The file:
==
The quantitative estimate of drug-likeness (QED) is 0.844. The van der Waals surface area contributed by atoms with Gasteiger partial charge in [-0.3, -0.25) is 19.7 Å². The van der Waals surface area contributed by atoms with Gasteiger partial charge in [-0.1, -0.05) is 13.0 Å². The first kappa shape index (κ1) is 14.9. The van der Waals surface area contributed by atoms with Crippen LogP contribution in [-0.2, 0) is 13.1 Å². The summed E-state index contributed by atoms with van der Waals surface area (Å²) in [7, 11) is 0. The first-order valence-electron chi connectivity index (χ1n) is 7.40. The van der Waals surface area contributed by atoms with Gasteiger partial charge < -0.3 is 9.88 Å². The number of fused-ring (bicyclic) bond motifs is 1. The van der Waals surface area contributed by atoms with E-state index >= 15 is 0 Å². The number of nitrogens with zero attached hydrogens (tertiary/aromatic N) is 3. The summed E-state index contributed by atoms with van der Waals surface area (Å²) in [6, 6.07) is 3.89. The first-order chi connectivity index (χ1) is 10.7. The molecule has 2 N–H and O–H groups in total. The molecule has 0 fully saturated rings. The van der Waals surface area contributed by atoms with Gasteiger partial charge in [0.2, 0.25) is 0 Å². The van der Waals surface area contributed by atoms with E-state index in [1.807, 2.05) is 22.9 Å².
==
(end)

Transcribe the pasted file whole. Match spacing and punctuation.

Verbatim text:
The quantitative estimate of drug-likeness (QED) is 0.844. The van der Waals surface area contributed by atoms with Gasteiger partial charge in [-0.3, -0.25) is 19.7 Å². The van der Waals surface area contributed by atoms with Gasteiger partial charge in [-0.1, -0.05) is 13.0 Å². The first kappa shape index (κ1) is 14.9. The van der Waals surface area contributed by atoms with Crippen LogP contribution in [-0.2, 0) is 13.1 Å². The summed E-state index contributed by atoms with van der Waals surface area (Å²) in [7, 11) is 0. The first-order valence-electron chi connectivity index (χ1n) is 7.40. The van der Waals surface area contributed by atoms with Gasteiger partial charge < -0.3 is 9.88 Å². The number of fused-ring (bicyclic) bond motifs is 1. The van der Waals surface area contributed by atoms with E-state index >= 15 is 0 Å². The number of nitrogens with zero attached hydrogens (tertiary/aromatic N) is 3. The summed E-state index contributed by atoms with van der Waals surface area (Å²) in [6, 6.07) is 3.89. The first-order chi connectivity index (χ1) is 10.7. The molecule has 2 N–H and O–H groups in total. The molecule has 0 fully saturated rings. The van der Waals surface area contributed by atoms with Gasteiger partial charge in [0.2, 0.25) is 0 Å². The van der Waals surface area contributed by atoms with E-state index in [1.807, 2.05) is 22.9 Å².